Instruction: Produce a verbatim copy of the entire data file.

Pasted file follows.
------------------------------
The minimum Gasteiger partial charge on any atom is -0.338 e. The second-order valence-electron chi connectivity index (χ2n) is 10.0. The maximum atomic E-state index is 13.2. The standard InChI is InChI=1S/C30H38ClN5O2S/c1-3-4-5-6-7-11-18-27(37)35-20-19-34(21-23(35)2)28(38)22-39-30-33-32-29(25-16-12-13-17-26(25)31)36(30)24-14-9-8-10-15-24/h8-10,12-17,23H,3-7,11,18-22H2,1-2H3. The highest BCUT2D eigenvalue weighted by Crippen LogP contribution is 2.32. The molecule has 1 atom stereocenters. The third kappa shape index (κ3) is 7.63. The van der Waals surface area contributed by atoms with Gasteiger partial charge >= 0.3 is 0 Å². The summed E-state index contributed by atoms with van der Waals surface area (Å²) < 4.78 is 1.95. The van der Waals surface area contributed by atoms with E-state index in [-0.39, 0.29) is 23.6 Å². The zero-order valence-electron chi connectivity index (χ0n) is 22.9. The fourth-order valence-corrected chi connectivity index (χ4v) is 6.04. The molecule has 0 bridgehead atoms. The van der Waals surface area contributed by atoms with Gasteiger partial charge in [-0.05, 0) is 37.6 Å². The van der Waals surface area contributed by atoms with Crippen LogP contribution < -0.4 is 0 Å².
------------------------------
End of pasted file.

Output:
The minimum Gasteiger partial charge on any atom is -0.338 e. The second-order valence-electron chi connectivity index (χ2n) is 10.0. The maximum atomic E-state index is 13.2. The standard InChI is InChI=1S/C30H38ClN5O2S/c1-3-4-5-6-7-11-18-27(37)35-20-19-34(21-23(35)2)28(38)22-39-30-33-32-29(25-16-12-13-17-26(25)31)36(30)24-14-9-8-10-15-24/h8-10,12-17,23H,3-7,11,18-22H2,1-2H3. The highest BCUT2D eigenvalue weighted by Crippen LogP contribution is 2.32. The molecule has 1 atom stereocenters. The third kappa shape index (κ3) is 7.63. The van der Waals surface area contributed by atoms with Gasteiger partial charge >= 0.3 is 0 Å². The summed E-state index contributed by atoms with van der Waals surface area (Å²) < 4.78 is 1.95. The van der Waals surface area contributed by atoms with E-state index in [-0.39, 0.29) is 23.6 Å². The zero-order valence-electron chi connectivity index (χ0n) is 22.9. The fourth-order valence-corrected chi connectivity index (χ4v) is 6.04. The molecule has 0 bridgehead atoms. The van der Waals surface area contributed by atoms with Gasteiger partial charge in [-0.05, 0) is 37.6 Å². The van der Waals surface area contributed by atoms with Crippen LogP contribution < -0.4 is 0 Å².